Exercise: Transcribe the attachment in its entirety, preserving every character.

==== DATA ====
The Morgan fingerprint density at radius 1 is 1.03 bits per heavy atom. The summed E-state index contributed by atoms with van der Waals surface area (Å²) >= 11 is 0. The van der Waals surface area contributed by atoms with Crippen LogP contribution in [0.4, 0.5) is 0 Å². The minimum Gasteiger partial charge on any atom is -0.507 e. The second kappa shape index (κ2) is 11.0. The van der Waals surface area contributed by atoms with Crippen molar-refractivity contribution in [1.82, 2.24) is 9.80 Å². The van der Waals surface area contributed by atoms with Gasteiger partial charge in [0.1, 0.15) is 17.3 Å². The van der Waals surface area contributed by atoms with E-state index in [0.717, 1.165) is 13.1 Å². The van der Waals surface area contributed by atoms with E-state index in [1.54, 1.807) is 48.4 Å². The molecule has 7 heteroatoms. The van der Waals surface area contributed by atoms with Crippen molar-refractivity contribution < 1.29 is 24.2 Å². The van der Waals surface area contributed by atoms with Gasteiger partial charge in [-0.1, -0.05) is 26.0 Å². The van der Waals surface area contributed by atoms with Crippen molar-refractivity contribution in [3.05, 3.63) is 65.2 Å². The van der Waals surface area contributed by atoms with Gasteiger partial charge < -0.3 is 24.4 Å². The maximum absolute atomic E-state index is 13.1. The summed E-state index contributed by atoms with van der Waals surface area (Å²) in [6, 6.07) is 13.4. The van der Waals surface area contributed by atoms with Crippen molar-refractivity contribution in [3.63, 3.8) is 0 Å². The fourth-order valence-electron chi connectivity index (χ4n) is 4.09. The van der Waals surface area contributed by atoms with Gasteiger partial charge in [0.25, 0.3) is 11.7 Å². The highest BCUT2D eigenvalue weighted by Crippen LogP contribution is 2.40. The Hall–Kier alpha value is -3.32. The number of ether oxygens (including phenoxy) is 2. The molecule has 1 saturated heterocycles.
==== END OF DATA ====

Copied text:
The Morgan fingerprint density at radius 1 is 1.03 bits per heavy atom. The summed E-state index contributed by atoms with van der Waals surface area (Å²) >= 11 is 0. The van der Waals surface area contributed by atoms with Crippen LogP contribution in [0.4, 0.5) is 0 Å². The minimum Gasteiger partial charge on any atom is -0.507 e. The second kappa shape index (κ2) is 11.0. The van der Waals surface area contributed by atoms with Crippen molar-refractivity contribution in [1.82, 2.24) is 9.80 Å². The van der Waals surface area contributed by atoms with Gasteiger partial charge in [0.1, 0.15) is 17.3 Å². The van der Waals surface area contributed by atoms with E-state index in [0.717, 1.165) is 13.1 Å². The van der Waals surface area contributed by atoms with E-state index in [1.54, 1.807) is 48.4 Å². The molecule has 7 heteroatoms. The van der Waals surface area contributed by atoms with Crippen molar-refractivity contribution < 1.29 is 24.2 Å². The van der Waals surface area contributed by atoms with Gasteiger partial charge in [-0.1, -0.05) is 26.0 Å². The van der Waals surface area contributed by atoms with Crippen molar-refractivity contribution in [3.05, 3.63) is 65.2 Å². The van der Waals surface area contributed by atoms with Gasteiger partial charge < -0.3 is 24.4 Å². The maximum absolute atomic E-state index is 13.1. The summed E-state index contributed by atoms with van der Waals surface area (Å²) in [6, 6.07) is 13.4. The van der Waals surface area contributed by atoms with Crippen molar-refractivity contribution in [3.63, 3.8) is 0 Å². The fourth-order valence-electron chi connectivity index (χ4n) is 4.09. The van der Waals surface area contributed by atoms with Gasteiger partial charge in [0.25, 0.3) is 11.7 Å². The highest BCUT2D eigenvalue weighted by Crippen LogP contribution is 2.40. The Hall–Kier alpha value is -3.32. The number of ether oxygens (including phenoxy) is 2. The molecule has 1 saturated heterocycles.